The consequence of launching Hairspray at the Lyric Theatre at Gold Reef City so soon after the movie incarnation was on circuit remains to be seen, but it could well result in disinterest among those who saw the film.
I hope that this is not the case as this production is not only a very different experience compared to the movie, but in many ways a far superior one.
For those that do not know, Hairspray, set in 1962’s Baltimore, tells the story of Tracy Turnblad, a big girl who not only sets out to be picked as a dancer on local television programme, The Corny Collins Show, but to also ensure that it becomes racially integrated. Based on the original John Waters movie, the multiple Tony Award-winning musical has gone on to become a hit on Broadway and around the world.
There’s not much to the feeble story, which is really an excuse on which to hang a series of feel-good songs, characters and ideas. Thankfully, these elements are all so irrepressibly charming that you’ll forgive the lack of narrative weight.
In many ways, veteran theatre producer Richard Loring’s production is a model popular show; almost all aspects of Hairspray conspire to entertain and delight the audience. In fact, you’ll have to work extremely hard not to spend its 2 hours and 15 minutes running rime with a grin plastered on your face.
Much of its success has to do with the phenomenal company of performers – bursting with vocal skills and charm: From Kate Normington’s Velma Von Tussle (eat your heart out Michelle Pfeiffer) to Harry Sideropolous’ drag turn as Edna Turnblad (John Travolta, who?) they almost all blow away the Hollywood film’s cast.
Sideropolous, especially, has great chemistry with his character’s husband Wilbur (Mike Huff) and daughter Tracy (Elizca Coetzer and Cathrine Hopkins). Dane Paarman (Link Paarman) and Brennan Holder (Corny Collins) provide entertaining and talented eye-candy while Earl Gregory (Seaweed) is a force to be reckoned with on stage.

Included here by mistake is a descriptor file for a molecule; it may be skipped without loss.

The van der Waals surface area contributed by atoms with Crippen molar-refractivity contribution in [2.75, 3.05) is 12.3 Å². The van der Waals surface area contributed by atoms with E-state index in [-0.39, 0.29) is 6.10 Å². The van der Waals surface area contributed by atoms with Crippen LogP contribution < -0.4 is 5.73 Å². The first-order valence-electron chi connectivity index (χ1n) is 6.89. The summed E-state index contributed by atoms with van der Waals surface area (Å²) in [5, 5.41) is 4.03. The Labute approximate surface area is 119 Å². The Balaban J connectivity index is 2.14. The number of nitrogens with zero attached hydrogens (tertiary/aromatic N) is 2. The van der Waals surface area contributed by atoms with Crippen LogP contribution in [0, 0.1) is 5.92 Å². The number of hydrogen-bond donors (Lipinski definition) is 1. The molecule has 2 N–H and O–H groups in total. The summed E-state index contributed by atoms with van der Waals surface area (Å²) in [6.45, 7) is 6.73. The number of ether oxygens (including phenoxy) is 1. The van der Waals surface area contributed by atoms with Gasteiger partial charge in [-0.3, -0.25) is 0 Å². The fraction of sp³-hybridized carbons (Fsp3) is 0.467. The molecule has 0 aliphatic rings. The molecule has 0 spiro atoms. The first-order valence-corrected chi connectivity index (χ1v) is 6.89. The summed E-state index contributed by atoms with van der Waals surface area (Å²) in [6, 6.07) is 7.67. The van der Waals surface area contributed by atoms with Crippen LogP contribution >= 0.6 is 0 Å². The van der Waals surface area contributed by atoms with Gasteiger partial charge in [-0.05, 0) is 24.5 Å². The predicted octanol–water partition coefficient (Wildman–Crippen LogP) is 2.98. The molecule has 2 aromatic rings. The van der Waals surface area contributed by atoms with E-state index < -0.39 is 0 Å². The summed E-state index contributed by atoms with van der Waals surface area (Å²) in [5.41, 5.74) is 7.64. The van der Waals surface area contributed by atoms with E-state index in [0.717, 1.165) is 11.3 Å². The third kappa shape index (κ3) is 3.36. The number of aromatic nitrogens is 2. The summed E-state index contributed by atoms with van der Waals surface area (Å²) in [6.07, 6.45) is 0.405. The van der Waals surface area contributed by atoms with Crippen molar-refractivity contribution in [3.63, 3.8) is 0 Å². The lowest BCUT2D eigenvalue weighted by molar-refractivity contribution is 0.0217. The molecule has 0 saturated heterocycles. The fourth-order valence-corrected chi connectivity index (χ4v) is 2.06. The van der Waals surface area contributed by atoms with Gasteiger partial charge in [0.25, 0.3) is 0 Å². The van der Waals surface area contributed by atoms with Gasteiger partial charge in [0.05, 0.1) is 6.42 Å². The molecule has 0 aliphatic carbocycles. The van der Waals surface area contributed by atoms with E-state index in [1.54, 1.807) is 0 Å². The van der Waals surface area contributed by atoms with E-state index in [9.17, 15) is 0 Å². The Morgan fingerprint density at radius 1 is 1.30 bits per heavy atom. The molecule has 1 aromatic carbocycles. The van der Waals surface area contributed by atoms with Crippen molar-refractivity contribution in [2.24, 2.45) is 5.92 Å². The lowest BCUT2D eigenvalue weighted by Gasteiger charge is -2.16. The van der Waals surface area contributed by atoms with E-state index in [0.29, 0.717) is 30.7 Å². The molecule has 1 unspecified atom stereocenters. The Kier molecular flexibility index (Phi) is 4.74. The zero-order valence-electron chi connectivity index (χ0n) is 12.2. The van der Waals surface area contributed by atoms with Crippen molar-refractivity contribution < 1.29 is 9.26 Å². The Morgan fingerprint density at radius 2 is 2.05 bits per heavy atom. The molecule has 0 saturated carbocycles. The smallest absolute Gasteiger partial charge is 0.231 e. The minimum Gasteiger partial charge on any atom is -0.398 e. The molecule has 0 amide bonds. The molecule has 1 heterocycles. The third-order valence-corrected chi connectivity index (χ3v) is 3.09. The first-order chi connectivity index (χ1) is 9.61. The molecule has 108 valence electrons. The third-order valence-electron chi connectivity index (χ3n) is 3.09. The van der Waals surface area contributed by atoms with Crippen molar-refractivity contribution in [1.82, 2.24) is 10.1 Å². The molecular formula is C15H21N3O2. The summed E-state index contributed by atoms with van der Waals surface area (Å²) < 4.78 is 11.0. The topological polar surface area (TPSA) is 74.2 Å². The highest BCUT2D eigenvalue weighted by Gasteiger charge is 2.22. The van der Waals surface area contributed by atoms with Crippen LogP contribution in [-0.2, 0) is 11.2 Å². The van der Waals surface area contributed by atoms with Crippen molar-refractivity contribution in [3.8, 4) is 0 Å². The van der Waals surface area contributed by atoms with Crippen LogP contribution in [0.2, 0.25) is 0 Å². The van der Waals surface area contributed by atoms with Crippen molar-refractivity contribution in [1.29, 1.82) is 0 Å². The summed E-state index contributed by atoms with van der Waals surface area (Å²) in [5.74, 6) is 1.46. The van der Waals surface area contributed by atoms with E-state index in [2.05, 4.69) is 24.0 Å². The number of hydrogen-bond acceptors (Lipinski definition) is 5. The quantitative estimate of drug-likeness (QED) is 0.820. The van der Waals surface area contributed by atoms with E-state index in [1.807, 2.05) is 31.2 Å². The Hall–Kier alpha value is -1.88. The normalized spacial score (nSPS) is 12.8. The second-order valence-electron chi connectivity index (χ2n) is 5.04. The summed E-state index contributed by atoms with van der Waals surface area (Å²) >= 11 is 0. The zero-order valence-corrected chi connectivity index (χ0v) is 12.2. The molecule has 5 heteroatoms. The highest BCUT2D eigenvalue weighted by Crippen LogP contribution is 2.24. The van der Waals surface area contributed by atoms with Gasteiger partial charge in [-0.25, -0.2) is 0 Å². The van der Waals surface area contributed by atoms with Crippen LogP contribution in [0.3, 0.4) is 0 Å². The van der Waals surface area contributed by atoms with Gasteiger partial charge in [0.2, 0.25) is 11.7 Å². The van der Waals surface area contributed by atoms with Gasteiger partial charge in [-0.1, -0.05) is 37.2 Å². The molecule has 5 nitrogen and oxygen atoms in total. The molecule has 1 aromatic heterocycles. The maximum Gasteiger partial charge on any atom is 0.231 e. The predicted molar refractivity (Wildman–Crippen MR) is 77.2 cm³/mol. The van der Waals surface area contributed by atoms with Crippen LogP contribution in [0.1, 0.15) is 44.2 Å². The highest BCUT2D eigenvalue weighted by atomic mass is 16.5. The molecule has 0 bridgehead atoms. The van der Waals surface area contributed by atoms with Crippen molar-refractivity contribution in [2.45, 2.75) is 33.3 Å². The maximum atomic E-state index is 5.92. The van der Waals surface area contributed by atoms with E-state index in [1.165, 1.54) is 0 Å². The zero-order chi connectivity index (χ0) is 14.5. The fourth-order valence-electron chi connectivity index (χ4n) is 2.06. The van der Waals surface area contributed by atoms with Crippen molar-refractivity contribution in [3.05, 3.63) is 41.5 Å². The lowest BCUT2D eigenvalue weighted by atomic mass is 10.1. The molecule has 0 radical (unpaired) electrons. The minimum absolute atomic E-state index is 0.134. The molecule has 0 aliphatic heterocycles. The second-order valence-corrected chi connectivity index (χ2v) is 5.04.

The cast’s most uneven member is the legendary Mara Louw as Motormouth Maybelle, who most may know as an Idols judge. She simply doesn’t have the acting chops to be at ease within the Hairspray world and is, as a result, jarring – especially when it comes to dialogue (although the fact that she also wears the show’s biggest costuming misstep doesn’t help matters).
But don’t let this put you off – Louw’s truly astounding vocal chords more than make up for her initial awkwardness. Her powerful standing-ovation-worthy rendition of I Know Where I’ve Been is a memorable highlight that you may well never forget.
Gold Reef City Casino’s plush new 1100-seater Lyric Theatre, which opened this month with Hairspray, has all the bells and whistles required to stage a musical like this and promises to become one of the city’s premiere theatre venues.
The vocals are all top notch, the music and choreography are infectious and the production and costumes fantastic: what’s not to like? If you don’t leave the theatre feeling mind-numbingly happy after watching Hairspray, then prescription-grade anti-depressants may well be in order.
Hairspray is on at Gold Reef City Casino until at least January next year. Book at Computicket.